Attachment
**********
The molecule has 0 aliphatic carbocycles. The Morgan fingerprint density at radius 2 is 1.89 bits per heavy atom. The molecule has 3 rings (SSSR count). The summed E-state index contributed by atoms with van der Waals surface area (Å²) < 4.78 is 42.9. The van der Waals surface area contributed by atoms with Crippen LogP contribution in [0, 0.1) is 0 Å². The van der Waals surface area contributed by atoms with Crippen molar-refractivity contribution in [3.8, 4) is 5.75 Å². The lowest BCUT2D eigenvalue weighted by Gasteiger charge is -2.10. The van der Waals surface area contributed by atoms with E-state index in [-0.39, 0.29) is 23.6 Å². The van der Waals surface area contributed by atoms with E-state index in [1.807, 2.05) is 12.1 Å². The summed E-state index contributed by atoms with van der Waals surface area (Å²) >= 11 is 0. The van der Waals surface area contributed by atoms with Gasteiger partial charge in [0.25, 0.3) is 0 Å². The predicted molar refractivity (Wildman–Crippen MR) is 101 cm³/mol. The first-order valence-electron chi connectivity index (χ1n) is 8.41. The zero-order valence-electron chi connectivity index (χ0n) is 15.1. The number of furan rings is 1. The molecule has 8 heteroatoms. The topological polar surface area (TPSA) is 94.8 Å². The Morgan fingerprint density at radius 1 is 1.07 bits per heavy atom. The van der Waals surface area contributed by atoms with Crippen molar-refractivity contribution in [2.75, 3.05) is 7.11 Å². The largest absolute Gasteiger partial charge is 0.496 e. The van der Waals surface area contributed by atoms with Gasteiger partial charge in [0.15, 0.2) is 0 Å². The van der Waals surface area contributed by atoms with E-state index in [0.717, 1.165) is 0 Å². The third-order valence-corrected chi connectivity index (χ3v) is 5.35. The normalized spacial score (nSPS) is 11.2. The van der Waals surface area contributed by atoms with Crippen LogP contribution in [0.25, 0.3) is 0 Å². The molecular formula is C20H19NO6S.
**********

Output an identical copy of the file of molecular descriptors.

The molecule has 0 aliphatic carbocycles. The Morgan fingerprint density at radius 2 is 1.89 bits per heavy atom. The molecule has 3 rings (SSSR count). The summed E-state index contributed by atoms with van der Waals surface area (Å²) < 4.78 is 42.9. The van der Waals surface area contributed by atoms with Crippen LogP contribution in [0, 0.1) is 0 Å². The van der Waals surface area contributed by atoms with Crippen molar-refractivity contribution in [3.8, 4) is 5.75 Å². The lowest BCUT2D eigenvalue weighted by Gasteiger charge is -2.10. The van der Waals surface area contributed by atoms with E-state index in [-0.39, 0.29) is 23.6 Å². The van der Waals surface area contributed by atoms with E-state index in [1.807, 2.05) is 12.1 Å². The summed E-state index contributed by atoms with van der Waals surface area (Å²) >= 11 is 0. The van der Waals surface area contributed by atoms with Gasteiger partial charge in [0.25, 0.3) is 0 Å². The predicted molar refractivity (Wildman–Crippen MR) is 101 cm³/mol. The first-order valence-electron chi connectivity index (χ1n) is 8.41. The zero-order valence-electron chi connectivity index (χ0n) is 15.1. The number of furan rings is 1. The molecule has 8 heteroatoms. The topological polar surface area (TPSA) is 94.8 Å². The Morgan fingerprint density at radius 1 is 1.07 bits per heavy atom. The van der Waals surface area contributed by atoms with Crippen molar-refractivity contribution in [2.75, 3.05) is 7.11 Å². The largest absolute Gasteiger partial charge is 0.496 e. The van der Waals surface area contributed by atoms with Gasteiger partial charge in [0.15, 0.2) is 0 Å². The van der Waals surface area contributed by atoms with E-state index in [0.717, 1.165) is 0 Å². The third-order valence-corrected chi connectivity index (χ3v) is 5.35. The normalized spacial score (nSPS) is 11.2. The van der Waals surface area contributed by atoms with Crippen LogP contribution in [0.25, 0.3) is 0 Å². The molecular formula is C20H19NO6S.